We induced and midwifed our first nine miscarriages without incident . . . then we ran out of the paste.

When we confided the problem to “Dr.” C, he said that he would rather not deal with long-term miscarriages anyway. Then he casually mentioned that he had a gallon or two of the paste in a friend’s house, and we were welcome to it.

So we rented another midwife apartment and made plans to stay in the business of induced miscarriages, at least for the time being.

The limited revenues we received from the long-terms were a great boost for the morale and the efficiency of the service. For the first time, we could pay our phone bills and expenses without asking for an allowance from “Dr.” C.

We had midwifed about a hundred miscarriages safely during the first 18 months of the service, and we were becoming quite confident about our judgment and ability. Then a single incident shook the foundations of our confidence and forced our hands medically.

It had been a long Saturday—21 D&Cs and three induced miscarriages. “Dr.” C and two counselors decided to stay for half an hour at the work place and have a bottle of wine, a rare occurrence, for usually everyone was in a big hurry to get out.

Then the phone rang. It was Carolyn. An unanticipated long-term from the day before. She was in labor and couldn’t find her counselor (the counselor was, in fact, attending another long-term at the time).

We were glad we were there when she called, but also wearily regretful we hadn’t left five minutes earlier. We corked up the bottle and brought Carolyn back to a counselor’s house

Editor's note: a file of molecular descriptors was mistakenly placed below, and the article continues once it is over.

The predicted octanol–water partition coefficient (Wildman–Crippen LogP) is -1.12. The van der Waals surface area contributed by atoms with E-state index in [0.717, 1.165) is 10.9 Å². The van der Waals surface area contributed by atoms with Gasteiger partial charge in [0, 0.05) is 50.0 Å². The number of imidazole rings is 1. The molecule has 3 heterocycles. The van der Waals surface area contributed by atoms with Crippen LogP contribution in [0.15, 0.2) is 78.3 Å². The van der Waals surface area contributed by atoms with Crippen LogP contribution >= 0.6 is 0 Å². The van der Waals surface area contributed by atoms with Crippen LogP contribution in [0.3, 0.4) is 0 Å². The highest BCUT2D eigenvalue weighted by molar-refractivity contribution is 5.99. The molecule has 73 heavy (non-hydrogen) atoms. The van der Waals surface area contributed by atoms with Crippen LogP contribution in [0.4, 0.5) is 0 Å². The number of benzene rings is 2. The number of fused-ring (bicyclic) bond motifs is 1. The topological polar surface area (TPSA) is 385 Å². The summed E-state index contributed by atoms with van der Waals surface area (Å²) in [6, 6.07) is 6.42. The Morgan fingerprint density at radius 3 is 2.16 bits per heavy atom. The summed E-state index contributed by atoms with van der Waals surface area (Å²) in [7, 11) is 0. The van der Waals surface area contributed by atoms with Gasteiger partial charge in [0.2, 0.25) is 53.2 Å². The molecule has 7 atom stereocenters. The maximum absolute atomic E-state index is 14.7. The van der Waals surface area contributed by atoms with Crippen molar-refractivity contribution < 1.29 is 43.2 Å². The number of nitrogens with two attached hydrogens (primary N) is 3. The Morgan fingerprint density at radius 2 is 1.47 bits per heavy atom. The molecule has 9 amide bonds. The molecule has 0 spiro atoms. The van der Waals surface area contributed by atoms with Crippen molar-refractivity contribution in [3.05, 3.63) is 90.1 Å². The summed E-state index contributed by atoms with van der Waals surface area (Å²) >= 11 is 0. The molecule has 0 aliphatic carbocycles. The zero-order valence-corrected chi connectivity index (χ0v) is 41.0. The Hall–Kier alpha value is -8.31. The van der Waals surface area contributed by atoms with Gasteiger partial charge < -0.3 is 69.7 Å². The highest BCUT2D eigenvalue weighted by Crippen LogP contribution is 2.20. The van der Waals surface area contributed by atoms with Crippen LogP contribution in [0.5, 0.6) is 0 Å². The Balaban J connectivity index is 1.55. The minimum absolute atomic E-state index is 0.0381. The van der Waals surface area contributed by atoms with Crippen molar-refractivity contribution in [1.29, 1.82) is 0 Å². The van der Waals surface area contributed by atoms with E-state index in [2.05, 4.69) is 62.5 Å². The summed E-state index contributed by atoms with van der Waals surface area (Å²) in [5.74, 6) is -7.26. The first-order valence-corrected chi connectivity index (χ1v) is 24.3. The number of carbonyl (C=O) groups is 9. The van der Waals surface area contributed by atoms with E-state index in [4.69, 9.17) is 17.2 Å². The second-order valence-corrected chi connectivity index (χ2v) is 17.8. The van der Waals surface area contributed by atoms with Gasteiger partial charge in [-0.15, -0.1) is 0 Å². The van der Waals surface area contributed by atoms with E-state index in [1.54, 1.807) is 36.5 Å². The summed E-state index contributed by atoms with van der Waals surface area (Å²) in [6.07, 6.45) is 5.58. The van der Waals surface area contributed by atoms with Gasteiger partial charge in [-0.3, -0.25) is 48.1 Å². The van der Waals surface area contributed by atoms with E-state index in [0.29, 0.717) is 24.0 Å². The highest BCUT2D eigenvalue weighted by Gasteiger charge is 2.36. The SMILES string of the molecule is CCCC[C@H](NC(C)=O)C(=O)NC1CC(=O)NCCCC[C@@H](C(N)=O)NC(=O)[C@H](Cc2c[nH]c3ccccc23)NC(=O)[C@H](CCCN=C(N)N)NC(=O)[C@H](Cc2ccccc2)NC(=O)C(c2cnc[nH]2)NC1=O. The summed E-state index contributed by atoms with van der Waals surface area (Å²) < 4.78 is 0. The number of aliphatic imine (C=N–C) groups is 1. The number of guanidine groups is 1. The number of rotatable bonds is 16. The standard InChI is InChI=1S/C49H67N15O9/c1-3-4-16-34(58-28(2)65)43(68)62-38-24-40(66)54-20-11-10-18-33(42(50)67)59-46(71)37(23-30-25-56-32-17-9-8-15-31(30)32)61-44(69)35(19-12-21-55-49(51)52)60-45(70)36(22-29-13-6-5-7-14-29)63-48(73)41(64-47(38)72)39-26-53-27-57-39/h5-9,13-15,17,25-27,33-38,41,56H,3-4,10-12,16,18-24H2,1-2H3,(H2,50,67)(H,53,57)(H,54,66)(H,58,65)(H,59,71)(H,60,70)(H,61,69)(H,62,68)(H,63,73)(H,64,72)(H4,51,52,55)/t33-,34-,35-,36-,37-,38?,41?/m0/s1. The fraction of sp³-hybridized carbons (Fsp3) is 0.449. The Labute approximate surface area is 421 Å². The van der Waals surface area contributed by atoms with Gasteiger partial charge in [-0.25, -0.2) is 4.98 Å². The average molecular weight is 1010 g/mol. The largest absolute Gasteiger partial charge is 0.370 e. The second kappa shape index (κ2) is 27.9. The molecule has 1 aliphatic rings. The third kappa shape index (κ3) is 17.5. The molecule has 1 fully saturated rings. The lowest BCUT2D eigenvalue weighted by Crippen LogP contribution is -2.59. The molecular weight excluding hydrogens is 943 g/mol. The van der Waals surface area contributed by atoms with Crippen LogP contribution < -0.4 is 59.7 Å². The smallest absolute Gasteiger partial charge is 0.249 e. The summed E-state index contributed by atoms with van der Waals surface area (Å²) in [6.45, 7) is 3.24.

Carolyn was a delightful young woman. We sat around and rapped for several hours until her labor pains got so heavy she had to lie down. “Dr.” C, out of amused curiosity, decided to stick around to observe the action that night.

Carolyn had a hard but relatively short labor. After three hours, in a heavy contraction and a tiny spurt of blood, she passed a 15 week fetus. She was exhausted, but otherwise felt fine.

We made her comfortable in bed until she began contractions to pass the placenta. She wasn’t bleeding at all. One of us disposed of the fetus—an onerous task for those of us who had conflicts about abortion and the status of fetal life.

Ten minutes later, the counselor with Carolyn noticed a narrow trickle of blood down the sheet. Pulling aside the cover she saw that Carolyn was lying in a pool of blood.

She called the other counselor. One hurried for ice trays to place over the uterus, while the other gave Carolyn a shot of ergotrate to control bleeding and then massaged her uterus. She was contracting steadily, but not heavily, and she was still not passing the placenta—just blood.

We tried to tug gently on the cord and to pull out the placenta by hand, but small pieces broke off and the bleeding continued. Blood soaked up the bed, saturated towels and ran all over the floor. Blood was everywhere.

When we first called “Dr.” C for help, he chuckled and said, “Come on, girls. You know that it always looks like more blood than there really is. Give her another shot of ergotrate.”

Less than a minute later we called him again. He strolled calmly Into the room . . .and paled.

Two seconds later, his color was back and he was giving orders calmly and smoothly, "Hey, you're a mess.Let's get you cleaned up a little.”